Homeless Veterans appeal: 'Really caring is a dangerous emotion in this kind of work'

Homeless Veterans appeal

As head of The Soldiers' Charity, Martin Rutledge has to temper compassion with realism. He tells Chris Green how his Army career prepared him
Wu-Tang Clan and The Sexual Objects offer fans a chance to own the only copies of their latest albums

Smash hit go under the hammer

It's nice to pick up a new record once in a while, but the purchasers of two latest releases can go a step further - by buying the only copy
Geeks who rocked the world: Documentary looks back at origins of the computer-games industry

The geeks who rocked the world

A new documentary looks back at origins of the computer-games industry
Belle & Sebastian interview: Stuart Murdoch reveals how the band is taking a new direction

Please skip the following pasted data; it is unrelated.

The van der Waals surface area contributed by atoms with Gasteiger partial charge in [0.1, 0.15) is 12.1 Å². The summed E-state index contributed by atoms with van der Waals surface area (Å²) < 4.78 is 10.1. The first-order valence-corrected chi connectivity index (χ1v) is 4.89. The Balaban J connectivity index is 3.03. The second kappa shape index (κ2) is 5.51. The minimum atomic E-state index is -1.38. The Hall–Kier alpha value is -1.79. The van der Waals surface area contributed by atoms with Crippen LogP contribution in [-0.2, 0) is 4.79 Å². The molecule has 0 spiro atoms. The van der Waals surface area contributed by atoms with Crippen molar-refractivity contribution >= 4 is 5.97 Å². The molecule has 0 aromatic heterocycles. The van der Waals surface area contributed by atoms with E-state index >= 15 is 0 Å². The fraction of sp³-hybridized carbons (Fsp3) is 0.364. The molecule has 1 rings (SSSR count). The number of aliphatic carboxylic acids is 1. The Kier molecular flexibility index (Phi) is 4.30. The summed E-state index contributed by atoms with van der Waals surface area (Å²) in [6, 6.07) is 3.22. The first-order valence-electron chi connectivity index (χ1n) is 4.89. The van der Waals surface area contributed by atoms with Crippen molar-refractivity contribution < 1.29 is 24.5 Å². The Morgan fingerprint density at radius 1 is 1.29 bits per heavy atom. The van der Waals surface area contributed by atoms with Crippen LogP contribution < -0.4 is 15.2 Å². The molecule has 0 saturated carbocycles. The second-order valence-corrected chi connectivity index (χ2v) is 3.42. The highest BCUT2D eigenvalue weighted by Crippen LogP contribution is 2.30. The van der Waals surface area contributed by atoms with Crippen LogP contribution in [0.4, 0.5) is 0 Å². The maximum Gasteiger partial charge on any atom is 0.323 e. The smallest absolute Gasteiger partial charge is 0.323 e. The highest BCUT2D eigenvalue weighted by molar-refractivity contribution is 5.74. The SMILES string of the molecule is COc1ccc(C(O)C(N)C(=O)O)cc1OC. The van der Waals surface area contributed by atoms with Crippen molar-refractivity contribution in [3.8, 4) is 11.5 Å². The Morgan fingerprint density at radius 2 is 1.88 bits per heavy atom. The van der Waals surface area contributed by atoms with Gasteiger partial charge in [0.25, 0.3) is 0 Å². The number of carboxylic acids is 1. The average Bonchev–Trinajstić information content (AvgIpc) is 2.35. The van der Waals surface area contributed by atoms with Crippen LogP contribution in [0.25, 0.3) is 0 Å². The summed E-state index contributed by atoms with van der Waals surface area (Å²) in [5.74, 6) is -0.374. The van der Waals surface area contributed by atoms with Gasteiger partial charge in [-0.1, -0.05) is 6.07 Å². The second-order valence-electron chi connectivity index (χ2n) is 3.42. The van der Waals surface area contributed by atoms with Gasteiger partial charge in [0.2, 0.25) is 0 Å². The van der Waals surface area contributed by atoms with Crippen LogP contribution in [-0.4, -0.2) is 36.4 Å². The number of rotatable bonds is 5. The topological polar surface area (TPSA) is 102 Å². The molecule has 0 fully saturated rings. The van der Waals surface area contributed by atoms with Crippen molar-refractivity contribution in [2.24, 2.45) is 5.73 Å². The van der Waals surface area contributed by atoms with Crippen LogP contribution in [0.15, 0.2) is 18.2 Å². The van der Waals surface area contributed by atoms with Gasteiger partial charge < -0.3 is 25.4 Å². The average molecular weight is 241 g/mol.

Belle & Sebastian is taking a new direction

Twenty years ago, Belle & Sebastian was a fey indie band from Glasgow. It still is – except today, as prime mover Stuart Murdoch admits, it has a global cult following, from Hollywood to South Korea
America: Land of the free, home of the political dynasty

America: Land of the free, home of the political dynasty

These days in the US things are pretty much stuck where they are, both in politics and society at large, says Rupert Cornwell
A graphic history of US civil rights – in comic book form

A graphic history of US civil rights – in comic book form

A veteran of the Fifties campaigns is inspiring a new generation of activists
Winston Churchill: the enigma of a British hero

Winston Churchill: the enigma of a British hero

A C Benson called him 'a horrid little fellow', George Orwell would have shot him, but what a giant he seems now, says DJ Taylor
Growing mussels: Precious freshwater shellfish are thriving in a unique green project

Growing mussels

Precious freshwater shellfish are thriving in a unique green project